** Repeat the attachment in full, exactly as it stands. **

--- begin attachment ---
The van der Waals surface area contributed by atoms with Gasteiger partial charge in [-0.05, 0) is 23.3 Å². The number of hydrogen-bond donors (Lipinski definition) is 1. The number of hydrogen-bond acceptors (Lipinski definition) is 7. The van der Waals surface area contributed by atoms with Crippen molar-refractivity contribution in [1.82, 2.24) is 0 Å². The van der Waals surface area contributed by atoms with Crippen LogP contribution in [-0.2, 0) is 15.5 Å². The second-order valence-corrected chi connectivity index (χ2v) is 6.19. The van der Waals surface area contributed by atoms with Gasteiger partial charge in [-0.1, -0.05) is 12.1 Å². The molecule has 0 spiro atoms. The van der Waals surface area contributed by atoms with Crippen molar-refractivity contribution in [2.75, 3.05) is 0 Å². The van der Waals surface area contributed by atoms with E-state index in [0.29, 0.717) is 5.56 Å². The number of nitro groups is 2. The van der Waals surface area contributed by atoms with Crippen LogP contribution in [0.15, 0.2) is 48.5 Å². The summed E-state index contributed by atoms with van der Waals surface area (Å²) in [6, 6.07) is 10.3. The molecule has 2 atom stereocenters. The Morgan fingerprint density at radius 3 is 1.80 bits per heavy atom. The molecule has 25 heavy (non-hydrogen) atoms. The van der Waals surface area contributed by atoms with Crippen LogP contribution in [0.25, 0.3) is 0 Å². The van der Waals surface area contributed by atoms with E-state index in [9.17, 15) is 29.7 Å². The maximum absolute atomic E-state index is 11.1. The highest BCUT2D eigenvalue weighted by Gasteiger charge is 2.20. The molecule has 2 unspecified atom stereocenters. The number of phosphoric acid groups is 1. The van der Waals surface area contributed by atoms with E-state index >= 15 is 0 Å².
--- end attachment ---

The van der Waals surface area contributed by atoms with Gasteiger partial charge in [-0.05, 0) is 23.3 Å². The number of hydrogen-bond donors (Lipinski definition) is 1. The number of hydrogen-bond acceptors (Lipinski definition) is 7. The van der Waals surface area contributed by atoms with Crippen molar-refractivity contribution in [1.82, 2.24) is 0 Å². The van der Waals surface area contributed by atoms with Crippen LogP contribution in [-0.2, 0) is 15.5 Å². The second-order valence-corrected chi connectivity index (χ2v) is 6.19. The van der Waals surface area contributed by atoms with Gasteiger partial charge in [-0.1, -0.05) is 12.1 Å². The molecule has 0 spiro atoms. The van der Waals surface area contributed by atoms with Crippen molar-refractivity contribution in [2.75, 3.05) is 0 Å². The van der Waals surface area contributed by atoms with E-state index in [0.29, 0.717) is 5.56 Å². The number of nitro groups is 2. The van der Waals surface area contributed by atoms with Crippen LogP contribution in [0.15, 0.2) is 48.5 Å². The summed E-state index contributed by atoms with van der Waals surface area (Å²) in [6, 6.07) is 10.3. The molecule has 2 atom stereocenters. The Morgan fingerprint density at radius 3 is 1.80 bits per heavy atom. The molecule has 25 heavy (non-hydrogen) atoms. The van der Waals surface area contributed by atoms with Crippen LogP contribution in [0.25, 0.3) is 0 Å². The van der Waals surface area contributed by atoms with E-state index in [9.17, 15) is 29.7 Å². The maximum absolute atomic E-state index is 11.1. The highest BCUT2D eigenvalue weighted by Gasteiger charge is 2.20. The molecule has 2 unspecified atom stereocenters. The number of phosphoric acid groups is 1. The van der Waals surface area contributed by atoms with E-state index >= 15 is 0 Å².